Astronomy at College of San Mateo - Observatory
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Come stargaze with us at Jazz Under the Stars, our (near) monthly FREE public stargazing event!

CSM Announces AOOC
- Astroimaging & Observatory Operation Certificate

Statement of Purpose and Goals:
Our astronomical communities are in need of technicians who can operate observatories equipped with very sophisticated imaging instruments. Therefore, there is a need for individuals specifically trained to operate modern-day observatories.

The purpose of the Astroimaging and Observatory Operation Certificate (AOOC) is to provide students with theory and experience, enabling them to operate complex astronomical equipment. AOOC accomplishes this through training on the operation of various telescopes, such as the 20" Ritchey-Chretien and the TEC140 refractor, and techniques of celestial observation. AOOC is designed to introduce students to the underlying principles of different imaging techniques during hands-on training sessions with different imaging instruments. Imaging techniques include spectroscopy, photometry, and astrophotography.

Cameras for Allsky Meteor Surveillance (CAMS) 
In connection with Peter Jenniskens, Senior Research Scientist at SETI Institute, our observatory's CAMS video camera captured the bright fireball over the Bay Area on the local evening of 10-17-12.

Oct 17 fireball CAMS
Fireball captured on CAMS camera -CSM Observatory

The looping video shows the Oct. 17 fireball, with a field of view ~28 degrees.  Special thanks to Dave Samuels in processing/managing CAMS data. See the latest CAMS update.

We image nightly with a single, Watec 902 H2 Ultimate video camera, producing a 26.8 x 22.1 degree FOV centered on Azim (deg) 263.205, Elev (deg) 47.283. Processed data is available for student analysis, and sent to Dr. Jenniskens. Check out this sample video of the Quadrantids meteor shower taken January 4, 2012.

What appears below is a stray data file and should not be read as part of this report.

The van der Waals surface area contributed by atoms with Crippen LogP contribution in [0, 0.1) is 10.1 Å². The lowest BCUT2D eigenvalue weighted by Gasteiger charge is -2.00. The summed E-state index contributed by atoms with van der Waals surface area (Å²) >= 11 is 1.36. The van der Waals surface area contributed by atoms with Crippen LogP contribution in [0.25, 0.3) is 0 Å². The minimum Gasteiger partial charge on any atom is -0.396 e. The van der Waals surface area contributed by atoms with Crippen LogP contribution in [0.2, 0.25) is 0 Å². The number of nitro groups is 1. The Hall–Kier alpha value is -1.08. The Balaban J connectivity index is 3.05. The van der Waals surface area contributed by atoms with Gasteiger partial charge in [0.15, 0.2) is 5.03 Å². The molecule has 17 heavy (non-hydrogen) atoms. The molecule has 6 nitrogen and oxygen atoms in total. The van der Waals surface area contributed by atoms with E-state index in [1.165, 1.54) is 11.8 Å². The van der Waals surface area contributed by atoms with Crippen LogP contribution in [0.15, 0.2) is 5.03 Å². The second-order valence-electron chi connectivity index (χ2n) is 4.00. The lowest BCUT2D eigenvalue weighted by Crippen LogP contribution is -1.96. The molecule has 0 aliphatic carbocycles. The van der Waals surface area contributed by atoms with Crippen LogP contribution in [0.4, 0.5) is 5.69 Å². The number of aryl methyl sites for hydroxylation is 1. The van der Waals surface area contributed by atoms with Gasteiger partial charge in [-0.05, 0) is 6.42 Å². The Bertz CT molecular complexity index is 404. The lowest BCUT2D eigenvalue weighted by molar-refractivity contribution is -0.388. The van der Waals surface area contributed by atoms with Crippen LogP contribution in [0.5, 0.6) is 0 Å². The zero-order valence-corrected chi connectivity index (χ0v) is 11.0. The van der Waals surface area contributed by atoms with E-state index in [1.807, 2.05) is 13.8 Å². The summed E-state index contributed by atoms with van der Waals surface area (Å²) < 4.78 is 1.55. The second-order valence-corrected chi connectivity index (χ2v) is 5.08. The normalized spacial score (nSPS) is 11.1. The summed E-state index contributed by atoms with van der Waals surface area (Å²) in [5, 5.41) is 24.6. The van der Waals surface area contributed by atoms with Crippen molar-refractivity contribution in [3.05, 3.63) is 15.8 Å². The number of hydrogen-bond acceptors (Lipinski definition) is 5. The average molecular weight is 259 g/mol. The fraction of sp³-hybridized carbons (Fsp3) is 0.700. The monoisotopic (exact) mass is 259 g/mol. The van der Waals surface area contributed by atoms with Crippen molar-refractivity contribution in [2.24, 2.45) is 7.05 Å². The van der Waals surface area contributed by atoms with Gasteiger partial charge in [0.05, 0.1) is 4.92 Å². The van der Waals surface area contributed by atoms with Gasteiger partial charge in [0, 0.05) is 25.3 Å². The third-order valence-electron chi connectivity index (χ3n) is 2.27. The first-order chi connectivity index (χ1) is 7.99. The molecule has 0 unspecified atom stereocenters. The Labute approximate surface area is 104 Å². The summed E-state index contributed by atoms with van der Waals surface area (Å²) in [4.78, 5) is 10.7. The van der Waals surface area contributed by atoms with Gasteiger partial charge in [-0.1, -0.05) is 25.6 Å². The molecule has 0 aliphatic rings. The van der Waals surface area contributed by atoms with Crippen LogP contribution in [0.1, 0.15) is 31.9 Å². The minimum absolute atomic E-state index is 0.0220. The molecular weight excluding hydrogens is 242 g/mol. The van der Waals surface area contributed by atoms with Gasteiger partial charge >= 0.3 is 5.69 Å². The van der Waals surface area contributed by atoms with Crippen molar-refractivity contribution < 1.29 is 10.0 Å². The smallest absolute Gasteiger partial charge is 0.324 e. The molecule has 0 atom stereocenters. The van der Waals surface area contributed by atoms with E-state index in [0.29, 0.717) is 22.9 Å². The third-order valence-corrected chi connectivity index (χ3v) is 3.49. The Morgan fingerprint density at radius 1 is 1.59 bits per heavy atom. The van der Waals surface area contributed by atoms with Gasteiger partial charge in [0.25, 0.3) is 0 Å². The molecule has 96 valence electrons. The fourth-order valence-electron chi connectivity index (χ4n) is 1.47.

CAMS video camera
 CAMS video camera mounted outside CSM Observatory.

20"20" RC Telescope
Our 20" Ritchey-Chretien telescope from RC Optical Systems delivers quality images of the night sky. The RC sits atop a Paramount ME mount for location and tracking of distant objects. Attached is an SBIG STL-6303 CCD camera for imaging deep sky objects and measuring stellar magnitudes.  A 500mm Borg refractor rides "piggyback" on the 20."
TEC140mm TEC Refractor
Students and visitors enjoy superb views through our refractor. The TEC yields the best planetary views in the observatory. Visitors to "Jazz Under The Stars" also enjoy close-ups of lunar craters and mountains.
The Observatory
Our observatory is of the roll-off roof design. Therefore, it does not look like the typical domed observatory. An advantage of this design, is that more telescopes can be used simultaneously. In addition, the observatory can quickly reach thermal equilibrium. This results in steadier views through our telescopes.

Partial list of additional equipment
2     Meade 8" SCT 
1     8" Celestron Orange SCT1     Meade 10" SCT1     4" Unitron refractor
1     14" Celestron SCT (SMCAS scope)
1     12" Astrola Newtonian reflector  
6     8" Orion XT Intelliscope dobsonian
1     10" Orion XT Intelliscope dobs    
1     4" Clark refractor built in 1876

The dobs are used in the ASTR 103 observational lab, as well as for public star parties. The Meade 8" SCT is used primarily for the SGS spectrograph and the TEC refractor for imaging and photometry. The only scopes not actively used are the Clark and Unitron refractors (The Unitron needs some updated equipment while the Clark is our museum piece, located in the planetarium).

Other equipment

3     Pier-Tech 3 piers
2     HGM Titan mounts with Gemini Goto system
2     SBIG ST-7E CCD cameras w/various filters
1     SBIG SGS spectrograph
1     Losmandy G-11 mount with Gemini L4